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"Well, I'm damned!" ejaculated the first lieutenant, lo...
A Storm And A Rescue
All that night it blew terribly hard, and raised ...
Ancient Ships And Navigators
Everything must have a beginning, and, however right...
Toilers Of The Sea
Victor Hugo's "Toilers of the Sea" is a story of the Channel Islands
between England and France. Gilliatt, the hero, was a seaman of
extraordinary skill and physical strength, a solitary fellow who used
to cruise about alone in his sloop, dreaming of Deruchette, the
prettiest maid of Guernsey. Deruchette was the niece of Mess
Lethierry, an old sailor who was fast growing rich from the income of
his steamboat, the Durande, which plied between Guernsey and the
French coast. One foggy night the Durande was wrecked on the Douvres,
dangerous rocks in the open sea, five leagues out from Guernsey, and
her skipper, Sieux Clubin was drowned. The Durande, however, did not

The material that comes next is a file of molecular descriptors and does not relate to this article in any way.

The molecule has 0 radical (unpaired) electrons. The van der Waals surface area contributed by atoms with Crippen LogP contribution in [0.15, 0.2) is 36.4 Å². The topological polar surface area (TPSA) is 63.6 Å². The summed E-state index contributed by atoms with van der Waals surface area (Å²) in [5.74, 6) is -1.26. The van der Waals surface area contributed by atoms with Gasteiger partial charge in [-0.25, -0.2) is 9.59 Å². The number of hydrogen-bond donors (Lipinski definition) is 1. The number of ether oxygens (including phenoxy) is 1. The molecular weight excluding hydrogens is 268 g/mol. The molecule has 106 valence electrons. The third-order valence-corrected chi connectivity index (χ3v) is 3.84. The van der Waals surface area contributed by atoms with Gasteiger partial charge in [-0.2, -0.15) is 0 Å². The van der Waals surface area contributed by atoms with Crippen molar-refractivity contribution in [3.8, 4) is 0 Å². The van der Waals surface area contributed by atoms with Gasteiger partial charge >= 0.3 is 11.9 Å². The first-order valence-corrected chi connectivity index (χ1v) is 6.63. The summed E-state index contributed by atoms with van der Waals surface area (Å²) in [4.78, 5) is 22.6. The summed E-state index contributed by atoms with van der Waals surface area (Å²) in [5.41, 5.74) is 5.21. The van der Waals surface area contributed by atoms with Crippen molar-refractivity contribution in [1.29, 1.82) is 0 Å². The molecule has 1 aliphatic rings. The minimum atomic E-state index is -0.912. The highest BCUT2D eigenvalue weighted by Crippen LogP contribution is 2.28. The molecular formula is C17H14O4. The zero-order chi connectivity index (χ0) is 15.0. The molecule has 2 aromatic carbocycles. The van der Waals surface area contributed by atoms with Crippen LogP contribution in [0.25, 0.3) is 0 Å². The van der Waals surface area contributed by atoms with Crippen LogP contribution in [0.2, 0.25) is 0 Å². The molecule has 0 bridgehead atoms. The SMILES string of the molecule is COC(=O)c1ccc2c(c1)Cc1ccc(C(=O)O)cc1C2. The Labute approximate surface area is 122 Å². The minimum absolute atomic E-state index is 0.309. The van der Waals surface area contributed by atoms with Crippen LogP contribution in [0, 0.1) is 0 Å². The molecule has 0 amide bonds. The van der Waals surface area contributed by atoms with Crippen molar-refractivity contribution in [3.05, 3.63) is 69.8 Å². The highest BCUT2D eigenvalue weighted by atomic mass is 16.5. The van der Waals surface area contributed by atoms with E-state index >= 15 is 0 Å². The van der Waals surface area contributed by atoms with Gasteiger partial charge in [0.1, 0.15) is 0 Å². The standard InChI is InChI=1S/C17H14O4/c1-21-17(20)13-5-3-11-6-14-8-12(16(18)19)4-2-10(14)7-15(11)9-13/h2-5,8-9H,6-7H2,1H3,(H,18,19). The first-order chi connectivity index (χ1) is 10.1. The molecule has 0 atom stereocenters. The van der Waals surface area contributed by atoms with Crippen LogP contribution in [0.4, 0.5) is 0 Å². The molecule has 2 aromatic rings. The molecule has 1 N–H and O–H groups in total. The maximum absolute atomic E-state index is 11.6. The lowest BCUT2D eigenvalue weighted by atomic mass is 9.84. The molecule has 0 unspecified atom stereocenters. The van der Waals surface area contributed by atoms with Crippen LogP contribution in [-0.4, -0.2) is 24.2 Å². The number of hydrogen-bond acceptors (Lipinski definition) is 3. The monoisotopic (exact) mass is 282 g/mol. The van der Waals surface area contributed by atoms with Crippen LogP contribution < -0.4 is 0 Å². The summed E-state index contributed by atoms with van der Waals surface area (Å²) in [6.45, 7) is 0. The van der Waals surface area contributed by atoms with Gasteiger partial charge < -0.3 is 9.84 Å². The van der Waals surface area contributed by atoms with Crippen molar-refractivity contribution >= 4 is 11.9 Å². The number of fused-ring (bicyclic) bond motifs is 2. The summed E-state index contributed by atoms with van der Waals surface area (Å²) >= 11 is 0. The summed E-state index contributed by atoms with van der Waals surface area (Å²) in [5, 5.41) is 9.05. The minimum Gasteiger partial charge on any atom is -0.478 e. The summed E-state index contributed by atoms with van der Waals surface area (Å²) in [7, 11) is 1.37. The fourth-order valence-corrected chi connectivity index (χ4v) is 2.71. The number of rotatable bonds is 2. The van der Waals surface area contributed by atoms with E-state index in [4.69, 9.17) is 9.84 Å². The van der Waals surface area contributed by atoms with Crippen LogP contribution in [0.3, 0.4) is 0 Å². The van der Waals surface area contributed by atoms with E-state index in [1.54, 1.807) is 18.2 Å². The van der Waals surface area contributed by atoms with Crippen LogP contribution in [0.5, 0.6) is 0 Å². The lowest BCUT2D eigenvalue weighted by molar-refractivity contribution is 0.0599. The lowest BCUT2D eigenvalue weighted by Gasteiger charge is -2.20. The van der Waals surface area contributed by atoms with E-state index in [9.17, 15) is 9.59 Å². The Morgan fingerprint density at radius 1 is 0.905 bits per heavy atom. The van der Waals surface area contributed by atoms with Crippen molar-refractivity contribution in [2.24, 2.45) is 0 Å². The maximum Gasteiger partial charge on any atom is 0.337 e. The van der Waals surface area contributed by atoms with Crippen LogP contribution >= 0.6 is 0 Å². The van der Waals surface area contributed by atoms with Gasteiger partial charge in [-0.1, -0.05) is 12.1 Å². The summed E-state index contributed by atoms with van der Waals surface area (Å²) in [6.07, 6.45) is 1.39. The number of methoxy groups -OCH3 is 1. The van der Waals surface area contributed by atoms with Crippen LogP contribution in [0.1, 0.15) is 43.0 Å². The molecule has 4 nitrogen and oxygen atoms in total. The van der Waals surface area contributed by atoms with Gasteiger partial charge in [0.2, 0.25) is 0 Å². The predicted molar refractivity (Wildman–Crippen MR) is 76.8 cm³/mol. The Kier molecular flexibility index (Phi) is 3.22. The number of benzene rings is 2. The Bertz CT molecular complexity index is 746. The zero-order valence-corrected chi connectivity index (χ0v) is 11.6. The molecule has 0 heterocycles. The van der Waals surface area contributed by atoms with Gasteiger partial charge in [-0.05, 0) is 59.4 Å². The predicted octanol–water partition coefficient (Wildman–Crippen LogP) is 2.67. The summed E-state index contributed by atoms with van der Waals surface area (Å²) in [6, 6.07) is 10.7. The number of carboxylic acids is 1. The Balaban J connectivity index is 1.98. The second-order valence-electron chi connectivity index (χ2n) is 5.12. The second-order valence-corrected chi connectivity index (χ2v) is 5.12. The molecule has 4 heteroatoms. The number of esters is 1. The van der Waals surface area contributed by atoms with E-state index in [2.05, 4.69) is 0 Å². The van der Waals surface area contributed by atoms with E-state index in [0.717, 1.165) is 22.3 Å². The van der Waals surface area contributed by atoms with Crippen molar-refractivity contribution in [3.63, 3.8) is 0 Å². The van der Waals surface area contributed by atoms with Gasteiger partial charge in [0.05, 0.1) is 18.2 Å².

sink, but hung suspended between the two great rocks; and her valuable
machinery was safe so long as the wreck should hold together.
Deruchette promised to marry any brave man who would rescue the
engines of her uncle's boat; and for so great a prize Gilliatt
resolved to undertake the dangerous and almost hopeless task. He
sailed out to the Douvres, and for two months lived among the barren
rocks, suffering every kind of peril and privation while working on
the wreck of the Durande. At last, after superhuman efforts, he
succeeded in loading the machinery upon his sloop, and was about to
return triumphantly and claim his reward, when a fearful tempest burst
upon him, and forced him to terrible exertions in order to save
himself and his completed work from being dashed to pieces in the
caverns of the Douvres. Successful at last, but utterly exhausted by
the struggle, Gilliatt sank upon the deck of his sloop and fell into a
heavy sleep. The famous story of his adventure with the devil-fish
begins at this juncture.
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